In a brazen move, Iran’s Red Crescent Society has offered to help Ukrainians who are hit by floods after Russia blew up Kakhovka dam in southern Ukraine.
The head of Iran’s Red Crescent, Pir-Hossein Kolivand, sent a letter to the president of the Ukrainian Red Cross Society, Mykola Polishchuk, expressing readiness to send relief teams and humanitarian aid to the flood-hit regions in what could be perceived as a move to save face in the wake of revelations that Iranian drones and weaponry has been sent to Russia for its invasion of Ukraine.
The destruction of the facility by Russian forces on Tuesday unleashed mass flooding, forcing thousands of residents to flee and wreaking environmental havoc.
Audaciously, Kolivand even described the destruction of the dam as a “tragic incident” as he downplayed the devastation Russia continues to deal to Ukraine's civilians. The latest attack on the dam affected the lives of a large number of innocent people, forcing the evacuations of residents of surrounding villages.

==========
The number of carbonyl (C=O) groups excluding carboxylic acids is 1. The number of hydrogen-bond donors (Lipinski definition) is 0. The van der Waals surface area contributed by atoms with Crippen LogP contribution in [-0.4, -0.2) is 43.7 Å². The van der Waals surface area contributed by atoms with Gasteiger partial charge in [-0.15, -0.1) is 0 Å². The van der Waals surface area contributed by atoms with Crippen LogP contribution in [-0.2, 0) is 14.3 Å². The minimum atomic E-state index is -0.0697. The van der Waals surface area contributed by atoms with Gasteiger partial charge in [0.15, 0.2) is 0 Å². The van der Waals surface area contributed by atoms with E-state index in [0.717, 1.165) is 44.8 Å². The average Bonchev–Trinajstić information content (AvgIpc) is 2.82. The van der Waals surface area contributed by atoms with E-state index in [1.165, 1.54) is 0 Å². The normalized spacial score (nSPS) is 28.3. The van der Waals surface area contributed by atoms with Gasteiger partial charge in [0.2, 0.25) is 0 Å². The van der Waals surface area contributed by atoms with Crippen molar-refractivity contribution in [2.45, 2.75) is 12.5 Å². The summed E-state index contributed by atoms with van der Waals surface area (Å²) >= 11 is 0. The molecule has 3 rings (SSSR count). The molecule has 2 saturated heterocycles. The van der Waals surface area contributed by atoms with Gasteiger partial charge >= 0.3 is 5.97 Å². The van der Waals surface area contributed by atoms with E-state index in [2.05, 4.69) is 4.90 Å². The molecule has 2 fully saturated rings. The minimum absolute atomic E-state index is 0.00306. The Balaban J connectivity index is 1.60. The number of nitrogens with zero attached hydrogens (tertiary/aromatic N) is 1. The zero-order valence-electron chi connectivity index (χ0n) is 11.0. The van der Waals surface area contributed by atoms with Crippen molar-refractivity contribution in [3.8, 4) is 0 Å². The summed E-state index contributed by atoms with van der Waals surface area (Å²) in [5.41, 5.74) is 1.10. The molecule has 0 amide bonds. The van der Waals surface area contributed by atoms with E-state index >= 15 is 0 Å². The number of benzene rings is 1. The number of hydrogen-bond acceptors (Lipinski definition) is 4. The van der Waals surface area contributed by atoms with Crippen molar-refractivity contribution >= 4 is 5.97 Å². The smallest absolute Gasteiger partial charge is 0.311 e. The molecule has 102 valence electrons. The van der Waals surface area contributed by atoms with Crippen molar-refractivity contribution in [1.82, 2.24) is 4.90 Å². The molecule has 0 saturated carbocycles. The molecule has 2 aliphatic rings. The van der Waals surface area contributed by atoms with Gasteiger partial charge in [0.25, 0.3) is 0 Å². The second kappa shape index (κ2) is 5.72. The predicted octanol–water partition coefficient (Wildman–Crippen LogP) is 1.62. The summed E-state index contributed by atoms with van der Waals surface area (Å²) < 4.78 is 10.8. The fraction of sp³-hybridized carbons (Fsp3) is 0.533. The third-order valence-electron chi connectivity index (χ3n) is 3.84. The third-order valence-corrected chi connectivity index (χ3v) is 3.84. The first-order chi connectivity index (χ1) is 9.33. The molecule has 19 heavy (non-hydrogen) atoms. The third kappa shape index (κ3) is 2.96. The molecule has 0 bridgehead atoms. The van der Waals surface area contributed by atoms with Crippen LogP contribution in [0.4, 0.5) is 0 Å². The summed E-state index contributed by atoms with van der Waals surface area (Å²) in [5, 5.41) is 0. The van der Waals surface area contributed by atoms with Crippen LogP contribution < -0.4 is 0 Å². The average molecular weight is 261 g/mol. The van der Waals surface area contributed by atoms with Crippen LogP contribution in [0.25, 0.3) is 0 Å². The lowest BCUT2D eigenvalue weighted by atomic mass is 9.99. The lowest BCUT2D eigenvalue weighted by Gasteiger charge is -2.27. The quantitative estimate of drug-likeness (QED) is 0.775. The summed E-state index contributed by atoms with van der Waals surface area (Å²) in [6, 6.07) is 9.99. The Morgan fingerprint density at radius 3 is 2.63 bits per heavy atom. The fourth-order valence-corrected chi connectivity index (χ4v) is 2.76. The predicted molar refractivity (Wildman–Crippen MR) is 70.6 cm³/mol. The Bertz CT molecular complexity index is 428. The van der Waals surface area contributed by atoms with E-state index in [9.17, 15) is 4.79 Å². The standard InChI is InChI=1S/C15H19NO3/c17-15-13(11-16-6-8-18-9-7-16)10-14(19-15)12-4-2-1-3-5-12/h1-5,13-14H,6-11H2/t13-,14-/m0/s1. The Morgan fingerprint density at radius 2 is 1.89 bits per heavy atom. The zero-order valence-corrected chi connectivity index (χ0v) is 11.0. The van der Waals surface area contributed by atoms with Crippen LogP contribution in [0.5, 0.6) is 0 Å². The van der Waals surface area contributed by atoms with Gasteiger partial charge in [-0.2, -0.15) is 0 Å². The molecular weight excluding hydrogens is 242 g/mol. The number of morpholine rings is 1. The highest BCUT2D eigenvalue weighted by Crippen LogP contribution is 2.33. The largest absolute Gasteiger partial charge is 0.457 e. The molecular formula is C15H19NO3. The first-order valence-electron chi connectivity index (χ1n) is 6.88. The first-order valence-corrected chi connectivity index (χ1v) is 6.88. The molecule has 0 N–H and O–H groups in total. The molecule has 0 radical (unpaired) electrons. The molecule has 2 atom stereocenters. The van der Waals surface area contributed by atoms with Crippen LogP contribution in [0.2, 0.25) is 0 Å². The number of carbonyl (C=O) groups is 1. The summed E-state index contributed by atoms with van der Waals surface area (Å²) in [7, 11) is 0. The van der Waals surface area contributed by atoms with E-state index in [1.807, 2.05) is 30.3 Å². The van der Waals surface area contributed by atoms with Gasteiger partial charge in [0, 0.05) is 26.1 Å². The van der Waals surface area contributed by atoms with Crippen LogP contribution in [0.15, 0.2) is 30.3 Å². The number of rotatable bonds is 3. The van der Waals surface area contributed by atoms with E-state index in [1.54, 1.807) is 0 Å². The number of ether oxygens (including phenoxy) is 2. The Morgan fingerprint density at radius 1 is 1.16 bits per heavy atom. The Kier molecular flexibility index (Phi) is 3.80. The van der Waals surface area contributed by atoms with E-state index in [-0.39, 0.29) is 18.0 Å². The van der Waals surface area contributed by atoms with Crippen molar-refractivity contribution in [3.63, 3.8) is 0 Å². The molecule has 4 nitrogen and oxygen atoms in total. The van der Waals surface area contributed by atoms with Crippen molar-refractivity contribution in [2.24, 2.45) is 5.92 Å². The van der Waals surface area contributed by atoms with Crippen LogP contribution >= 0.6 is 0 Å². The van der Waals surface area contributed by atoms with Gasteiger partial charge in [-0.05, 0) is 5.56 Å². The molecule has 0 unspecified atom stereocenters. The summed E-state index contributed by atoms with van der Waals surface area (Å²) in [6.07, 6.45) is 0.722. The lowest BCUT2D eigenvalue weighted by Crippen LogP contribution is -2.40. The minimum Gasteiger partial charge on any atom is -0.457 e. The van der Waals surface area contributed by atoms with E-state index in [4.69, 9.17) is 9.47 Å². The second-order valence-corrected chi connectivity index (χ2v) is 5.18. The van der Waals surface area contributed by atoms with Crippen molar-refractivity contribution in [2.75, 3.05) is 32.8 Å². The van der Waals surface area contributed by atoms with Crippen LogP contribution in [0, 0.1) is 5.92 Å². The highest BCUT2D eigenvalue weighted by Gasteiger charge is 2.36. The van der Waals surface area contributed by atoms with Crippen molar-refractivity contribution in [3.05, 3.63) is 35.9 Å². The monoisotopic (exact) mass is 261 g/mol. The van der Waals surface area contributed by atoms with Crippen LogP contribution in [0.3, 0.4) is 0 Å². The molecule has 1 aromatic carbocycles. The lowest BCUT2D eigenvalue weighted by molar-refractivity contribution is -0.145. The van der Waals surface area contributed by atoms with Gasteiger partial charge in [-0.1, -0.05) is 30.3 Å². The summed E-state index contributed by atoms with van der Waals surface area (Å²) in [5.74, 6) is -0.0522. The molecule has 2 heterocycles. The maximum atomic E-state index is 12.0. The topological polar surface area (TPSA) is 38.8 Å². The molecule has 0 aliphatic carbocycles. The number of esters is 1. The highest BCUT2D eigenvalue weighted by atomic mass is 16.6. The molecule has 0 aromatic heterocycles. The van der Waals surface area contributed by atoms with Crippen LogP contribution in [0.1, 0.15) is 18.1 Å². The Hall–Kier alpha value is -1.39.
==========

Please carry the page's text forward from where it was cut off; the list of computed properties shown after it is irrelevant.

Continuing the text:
Kolivand claimed that the Islamic Republic's principled policy is to help other countries based on humanitarian grounds to protect the lives of innocent people and reduce their suffering, the gesture unlikely to be taken seriously amidst months of uprising which has seen hundreds of civilians killed by the regime's security forces and tens of thousands more arrested.
It is likely to anger Ukraine’s President Volodymyr Zelensky who said last month that “thanks to the sanctions, the number of missiles they [the Russians] produce has decreased several times. However, there are such challenges as Iran which has sold them [Russia] more than 1,000 Iranian-made drones and other weapons.”
Iran first denied it had supplied drones to Russia but in early November foreign minister Hossein Amir-Abdollahian admitted the deliveries, while claiming they were sent before the Russian invasion. Recent intelligence reports suggest that Tehran may also be planning to supply long-range missiles to Russia.